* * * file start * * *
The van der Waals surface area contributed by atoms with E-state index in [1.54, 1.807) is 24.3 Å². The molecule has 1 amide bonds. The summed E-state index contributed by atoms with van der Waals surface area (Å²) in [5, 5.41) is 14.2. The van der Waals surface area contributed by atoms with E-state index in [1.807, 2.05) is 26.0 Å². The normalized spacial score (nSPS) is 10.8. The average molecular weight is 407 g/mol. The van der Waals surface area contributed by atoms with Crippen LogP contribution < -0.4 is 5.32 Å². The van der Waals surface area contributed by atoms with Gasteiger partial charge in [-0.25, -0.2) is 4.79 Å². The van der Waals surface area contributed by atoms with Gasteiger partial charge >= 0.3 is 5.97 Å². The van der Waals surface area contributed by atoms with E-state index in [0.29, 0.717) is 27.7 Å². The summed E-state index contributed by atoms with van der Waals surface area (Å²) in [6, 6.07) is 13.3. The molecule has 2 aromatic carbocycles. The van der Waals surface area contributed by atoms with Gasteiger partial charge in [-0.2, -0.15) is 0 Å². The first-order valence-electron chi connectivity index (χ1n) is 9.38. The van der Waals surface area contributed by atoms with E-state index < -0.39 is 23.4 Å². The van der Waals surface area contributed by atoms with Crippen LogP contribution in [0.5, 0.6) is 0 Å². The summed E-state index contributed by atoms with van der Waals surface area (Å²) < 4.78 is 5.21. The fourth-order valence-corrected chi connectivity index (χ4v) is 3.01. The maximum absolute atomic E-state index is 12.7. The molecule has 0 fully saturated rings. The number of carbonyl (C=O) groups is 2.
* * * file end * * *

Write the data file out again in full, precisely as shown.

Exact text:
The van der Waals surface area contributed by atoms with E-state index in [1.54, 1.807) is 24.3 Å². The molecule has 1 amide bonds. The summed E-state index contributed by atoms with van der Waals surface area (Å²) in [5, 5.41) is 14.2. The van der Waals surface area contributed by atoms with E-state index in [1.807, 2.05) is 26.0 Å². The normalized spacial score (nSPS) is 10.8. The average molecular weight is 407 g/mol. The van der Waals surface area contributed by atoms with Crippen LogP contribution < -0.4 is 5.32 Å². The van der Waals surface area contributed by atoms with Gasteiger partial charge in [-0.25, -0.2) is 4.79 Å². The van der Waals surface area contributed by atoms with Gasteiger partial charge >= 0.3 is 5.97 Å². The van der Waals surface area contributed by atoms with E-state index in [0.29, 0.717) is 27.7 Å². The summed E-state index contributed by atoms with van der Waals surface area (Å²) in [6, 6.07) is 13.3. The molecule has 2 aromatic carbocycles. The van der Waals surface area contributed by atoms with Gasteiger partial charge in [-0.2, -0.15) is 0 Å². The first-order valence-electron chi connectivity index (χ1n) is 9.38. The van der Waals surface area contributed by atoms with E-state index < -0.39 is 23.4 Å². The van der Waals surface area contributed by atoms with Crippen LogP contribution in [0.5, 0.6) is 0 Å². The summed E-state index contributed by atoms with van der Waals surface area (Å²) < 4.78 is 5.21. The fourth-order valence-corrected chi connectivity index (χ4v) is 3.01. The maximum absolute atomic E-state index is 12.7. The molecule has 0 fully saturated rings. The number of carbonyl (C=O) groups is 2.